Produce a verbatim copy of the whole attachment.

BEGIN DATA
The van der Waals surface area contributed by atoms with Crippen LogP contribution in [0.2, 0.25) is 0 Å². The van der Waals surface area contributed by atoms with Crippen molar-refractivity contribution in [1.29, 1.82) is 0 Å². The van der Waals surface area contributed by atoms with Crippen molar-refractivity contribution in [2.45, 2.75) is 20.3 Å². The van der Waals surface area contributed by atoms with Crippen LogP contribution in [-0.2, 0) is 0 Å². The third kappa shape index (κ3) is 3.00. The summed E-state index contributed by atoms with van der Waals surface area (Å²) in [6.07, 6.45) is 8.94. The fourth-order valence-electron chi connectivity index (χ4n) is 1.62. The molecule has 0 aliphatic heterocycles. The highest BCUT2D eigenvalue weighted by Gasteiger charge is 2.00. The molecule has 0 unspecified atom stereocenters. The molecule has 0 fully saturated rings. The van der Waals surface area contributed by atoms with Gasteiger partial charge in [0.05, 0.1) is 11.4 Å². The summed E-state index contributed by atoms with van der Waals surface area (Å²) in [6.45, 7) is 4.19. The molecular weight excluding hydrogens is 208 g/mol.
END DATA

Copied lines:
The van der Waals surface area contributed by atoms with Crippen LogP contribution in [0.2, 0.25) is 0 Å². The van der Waals surface area contributed by atoms with Crippen molar-refractivity contribution in [1.29, 1.82) is 0 Å². The van der Waals surface area contributed by atoms with Crippen molar-refractivity contribution in [2.45, 2.75) is 20.3 Å². The van der Waals surface area contributed by atoms with Crippen LogP contribution in [-0.2, 0) is 0 Å². The third kappa shape index (κ3) is 3.00. The summed E-state index contributed by atoms with van der Waals surface area (Å²) in [6.07, 6.45) is 8.94. The fourth-order valence-electron chi connectivity index (χ4n) is 1.62. The molecule has 0 aliphatic heterocycles. The highest BCUT2D eigenvalue weighted by Gasteiger charge is 2.00. The molecule has 0 unspecified atom stereocenters. The molecule has 0 fully saturated rings. The van der Waals surface area contributed by atoms with Gasteiger partial charge in [0.05, 0.1) is 11.4 Å². The summed E-state index contributed by atoms with van der Waals surface area (Å²) in [6.45, 7) is 4.19. The molecular weight excluding hydrogens is 208 g/mol.